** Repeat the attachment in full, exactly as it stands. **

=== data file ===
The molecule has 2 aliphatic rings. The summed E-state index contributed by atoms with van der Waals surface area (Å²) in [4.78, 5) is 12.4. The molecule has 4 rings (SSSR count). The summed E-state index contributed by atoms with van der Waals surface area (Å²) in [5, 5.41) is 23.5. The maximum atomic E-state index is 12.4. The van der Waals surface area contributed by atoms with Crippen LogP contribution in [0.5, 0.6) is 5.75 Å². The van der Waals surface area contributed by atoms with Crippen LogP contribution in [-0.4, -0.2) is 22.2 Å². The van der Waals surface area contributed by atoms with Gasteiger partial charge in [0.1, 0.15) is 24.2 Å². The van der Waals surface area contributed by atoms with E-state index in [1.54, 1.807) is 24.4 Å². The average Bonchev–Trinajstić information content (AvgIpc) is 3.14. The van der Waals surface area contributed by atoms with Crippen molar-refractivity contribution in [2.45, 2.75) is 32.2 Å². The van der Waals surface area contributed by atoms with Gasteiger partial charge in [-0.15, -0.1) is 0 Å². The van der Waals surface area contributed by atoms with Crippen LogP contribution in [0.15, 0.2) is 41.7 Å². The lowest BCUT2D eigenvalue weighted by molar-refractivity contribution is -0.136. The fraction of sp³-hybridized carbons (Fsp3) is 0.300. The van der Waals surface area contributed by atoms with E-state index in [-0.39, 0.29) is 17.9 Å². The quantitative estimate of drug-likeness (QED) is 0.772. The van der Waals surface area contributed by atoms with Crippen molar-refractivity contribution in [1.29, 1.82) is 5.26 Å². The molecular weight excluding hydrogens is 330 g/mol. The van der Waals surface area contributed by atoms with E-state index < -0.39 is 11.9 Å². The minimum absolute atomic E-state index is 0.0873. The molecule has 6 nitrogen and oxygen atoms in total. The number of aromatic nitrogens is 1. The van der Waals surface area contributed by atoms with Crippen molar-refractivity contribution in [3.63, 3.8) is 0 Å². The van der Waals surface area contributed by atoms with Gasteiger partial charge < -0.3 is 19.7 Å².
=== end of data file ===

The molecule has 2 aliphatic rings. The summed E-state index contributed by atoms with van der Waals surface area (Å²) in [4.78, 5) is 12.4. The molecule has 4 rings (SSSR count). The summed E-state index contributed by atoms with van der Waals surface area (Å²) in [5, 5.41) is 23.5. The maximum atomic E-state index is 12.4. The van der Waals surface area contributed by atoms with Crippen LogP contribution in [0.5, 0.6) is 5.75 Å². The van der Waals surface area contributed by atoms with Crippen LogP contribution in [-0.4, -0.2) is 22.2 Å². The van der Waals surface area contributed by atoms with Gasteiger partial charge in [0.1, 0.15) is 24.2 Å². The van der Waals surface area contributed by atoms with E-state index in [1.54, 1.807) is 24.4 Å². The average Bonchev–Trinajstić information content (AvgIpc) is 3.14. The van der Waals surface area contributed by atoms with Crippen molar-refractivity contribution in [2.45, 2.75) is 32.2 Å². The van der Waals surface area contributed by atoms with Gasteiger partial charge in [-0.15, -0.1) is 0 Å². The van der Waals surface area contributed by atoms with Crippen LogP contribution in [0.15, 0.2) is 41.7 Å². The lowest BCUT2D eigenvalue weighted by molar-refractivity contribution is -0.136. The fraction of sp³-hybridized carbons (Fsp3) is 0.300. The van der Waals surface area contributed by atoms with E-state index in [-0.39, 0.29) is 17.9 Å². The quantitative estimate of drug-likeness (QED) is 0.772. The van der Waals surface area contributed by atoms with Crippen molar-refractivity contribution in [1.29, 1.82) is 5.26 Å². The molecular weight excluding hydrogens is 330 g/mol. The van der Waals surface area contributed by atoms with E-state index < -0.39 is 11.9 Å². The minimum absolute atomic E-state index is 0.0873. The molecule has 6 nitrogen and oxygen atoms in total. The number of aromatic nitrogens is 1. The van der Waals surface area contributed by atoms with Crippen molar-refractivity contribution in [3.63, 3.8) is 0 Å². The van der Waals surface area contributed by atoms with Gasteiger partial charge < -0.3 is 19.7 Å².